But I’ve always separated the work that pays the bills from my true passion work- my photography. And Chris’ death is causing me to look inward with some intense scrutiny. And the lack of alignment in these two departments seems to be my biggest hurtle and has formed a mental wall between pursuing my passion and supporting myself.

I do believe the time has come to embrace my truth completely. The time has come to pull the documentary photographer out of the shadows and place her in the light. She’s been a little timid- filled with fear and what ifs- but the time has come to truly put her to work- with structure, support, focus and Flow.

Now is the time to step to the Edge where all the fear and discomfort dwell and ride the Flow towards something larger than myself.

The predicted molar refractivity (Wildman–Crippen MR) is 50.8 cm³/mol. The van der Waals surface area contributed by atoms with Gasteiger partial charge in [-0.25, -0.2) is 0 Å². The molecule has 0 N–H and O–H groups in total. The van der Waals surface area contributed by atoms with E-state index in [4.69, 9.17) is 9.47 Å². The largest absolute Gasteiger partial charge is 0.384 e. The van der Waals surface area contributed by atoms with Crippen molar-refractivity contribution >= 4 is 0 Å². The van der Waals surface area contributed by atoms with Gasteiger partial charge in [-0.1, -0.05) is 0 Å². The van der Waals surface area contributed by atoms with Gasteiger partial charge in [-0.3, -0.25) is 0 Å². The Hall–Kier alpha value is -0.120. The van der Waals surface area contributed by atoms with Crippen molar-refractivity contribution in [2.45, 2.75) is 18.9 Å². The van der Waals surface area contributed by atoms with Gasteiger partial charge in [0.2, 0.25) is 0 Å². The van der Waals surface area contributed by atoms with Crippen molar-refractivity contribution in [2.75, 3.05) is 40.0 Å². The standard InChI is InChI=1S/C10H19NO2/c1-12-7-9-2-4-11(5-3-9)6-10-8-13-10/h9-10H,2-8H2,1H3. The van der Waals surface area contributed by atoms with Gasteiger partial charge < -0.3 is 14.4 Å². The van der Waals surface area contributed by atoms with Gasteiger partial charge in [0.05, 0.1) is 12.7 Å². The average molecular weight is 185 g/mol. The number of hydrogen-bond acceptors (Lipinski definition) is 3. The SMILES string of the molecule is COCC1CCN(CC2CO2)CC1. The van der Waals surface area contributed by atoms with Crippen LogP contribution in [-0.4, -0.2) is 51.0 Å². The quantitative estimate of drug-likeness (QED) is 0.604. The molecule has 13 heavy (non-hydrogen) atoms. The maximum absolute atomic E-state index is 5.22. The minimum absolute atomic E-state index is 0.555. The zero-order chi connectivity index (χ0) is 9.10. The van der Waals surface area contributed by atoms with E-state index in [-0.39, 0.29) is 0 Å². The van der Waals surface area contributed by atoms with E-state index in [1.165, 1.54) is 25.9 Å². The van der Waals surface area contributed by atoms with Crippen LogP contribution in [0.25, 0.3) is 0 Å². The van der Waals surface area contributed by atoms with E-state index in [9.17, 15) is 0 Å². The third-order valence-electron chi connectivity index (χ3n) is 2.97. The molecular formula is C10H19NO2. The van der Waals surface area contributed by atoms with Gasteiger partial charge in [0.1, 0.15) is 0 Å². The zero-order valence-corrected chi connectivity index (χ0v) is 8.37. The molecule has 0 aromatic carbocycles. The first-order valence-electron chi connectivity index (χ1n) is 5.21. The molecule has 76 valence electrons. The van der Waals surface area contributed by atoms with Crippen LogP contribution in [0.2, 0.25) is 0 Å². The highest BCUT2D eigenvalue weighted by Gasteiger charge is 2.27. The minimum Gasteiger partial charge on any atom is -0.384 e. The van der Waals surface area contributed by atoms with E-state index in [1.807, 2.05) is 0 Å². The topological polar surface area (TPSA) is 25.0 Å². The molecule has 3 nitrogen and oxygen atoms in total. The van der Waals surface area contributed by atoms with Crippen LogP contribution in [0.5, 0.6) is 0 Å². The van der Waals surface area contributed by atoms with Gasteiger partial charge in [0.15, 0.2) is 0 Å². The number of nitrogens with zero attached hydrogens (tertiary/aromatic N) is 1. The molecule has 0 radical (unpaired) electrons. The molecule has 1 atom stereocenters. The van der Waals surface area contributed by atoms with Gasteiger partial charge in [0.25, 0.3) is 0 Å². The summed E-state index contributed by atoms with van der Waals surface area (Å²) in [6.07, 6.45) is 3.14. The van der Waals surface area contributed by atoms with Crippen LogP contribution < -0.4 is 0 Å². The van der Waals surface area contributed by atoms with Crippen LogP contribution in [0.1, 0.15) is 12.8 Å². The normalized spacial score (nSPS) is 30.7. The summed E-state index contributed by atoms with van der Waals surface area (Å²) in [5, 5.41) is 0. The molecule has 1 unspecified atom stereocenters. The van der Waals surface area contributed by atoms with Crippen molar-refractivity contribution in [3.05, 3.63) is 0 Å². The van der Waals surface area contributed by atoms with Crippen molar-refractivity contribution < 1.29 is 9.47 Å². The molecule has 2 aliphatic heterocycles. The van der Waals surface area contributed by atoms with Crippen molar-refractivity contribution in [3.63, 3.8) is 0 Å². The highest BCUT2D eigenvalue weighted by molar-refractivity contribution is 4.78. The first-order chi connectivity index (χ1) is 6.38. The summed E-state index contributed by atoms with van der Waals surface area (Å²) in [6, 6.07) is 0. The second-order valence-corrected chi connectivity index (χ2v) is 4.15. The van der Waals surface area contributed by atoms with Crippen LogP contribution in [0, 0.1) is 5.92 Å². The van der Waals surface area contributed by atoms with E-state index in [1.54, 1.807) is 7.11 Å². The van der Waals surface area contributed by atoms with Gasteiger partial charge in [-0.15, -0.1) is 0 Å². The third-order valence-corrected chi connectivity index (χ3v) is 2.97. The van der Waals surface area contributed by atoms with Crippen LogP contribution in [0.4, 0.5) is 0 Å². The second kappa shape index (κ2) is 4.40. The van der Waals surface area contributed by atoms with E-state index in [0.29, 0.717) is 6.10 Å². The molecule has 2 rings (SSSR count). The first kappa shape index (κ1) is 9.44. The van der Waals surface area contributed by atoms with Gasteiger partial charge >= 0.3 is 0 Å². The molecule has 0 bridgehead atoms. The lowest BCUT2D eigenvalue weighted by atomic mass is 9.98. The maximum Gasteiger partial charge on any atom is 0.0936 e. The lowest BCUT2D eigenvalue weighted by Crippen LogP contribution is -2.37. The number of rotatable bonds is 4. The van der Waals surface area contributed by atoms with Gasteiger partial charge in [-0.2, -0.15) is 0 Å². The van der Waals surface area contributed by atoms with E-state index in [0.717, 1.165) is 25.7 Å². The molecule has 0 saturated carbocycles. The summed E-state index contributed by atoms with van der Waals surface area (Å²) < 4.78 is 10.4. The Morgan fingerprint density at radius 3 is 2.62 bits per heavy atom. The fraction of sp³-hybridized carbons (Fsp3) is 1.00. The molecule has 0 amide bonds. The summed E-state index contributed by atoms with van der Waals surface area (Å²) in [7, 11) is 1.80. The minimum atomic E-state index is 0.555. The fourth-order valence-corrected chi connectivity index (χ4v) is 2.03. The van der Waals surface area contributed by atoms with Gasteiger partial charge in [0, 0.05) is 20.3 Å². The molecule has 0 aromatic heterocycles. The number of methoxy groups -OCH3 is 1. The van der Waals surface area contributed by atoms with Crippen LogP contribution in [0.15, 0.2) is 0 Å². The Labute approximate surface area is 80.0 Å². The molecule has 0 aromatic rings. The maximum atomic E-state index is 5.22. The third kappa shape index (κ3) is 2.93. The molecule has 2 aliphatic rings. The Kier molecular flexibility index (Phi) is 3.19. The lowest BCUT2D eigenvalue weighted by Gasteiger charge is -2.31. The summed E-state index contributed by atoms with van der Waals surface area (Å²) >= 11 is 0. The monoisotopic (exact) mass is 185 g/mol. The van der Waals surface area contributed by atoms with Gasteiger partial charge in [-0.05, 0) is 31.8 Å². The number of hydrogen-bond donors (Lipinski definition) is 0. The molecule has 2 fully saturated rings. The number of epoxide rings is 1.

For, as I learned at a young age, the brevity of life is real. And as I was reminded of this week, our truths are what define us and our legacy reflects the impact we have on the lives we touch as glide through the world.

Democracy Now produced a wonderful segment on the two fallen photojournalists this week. Take a moment to watch this video and learn more about their work, their legacy and the beauty that was silenced this week. The video below is from GritTV and is a wonderful interview with Tim’s roommate, another amazing photojournalist, and truly speaks to the thought process and awareness necessary to do the type of work they embrace.


More GRITtv

Damn, the West is Beautiful!

Why has this blog been so quiet lately, you ask?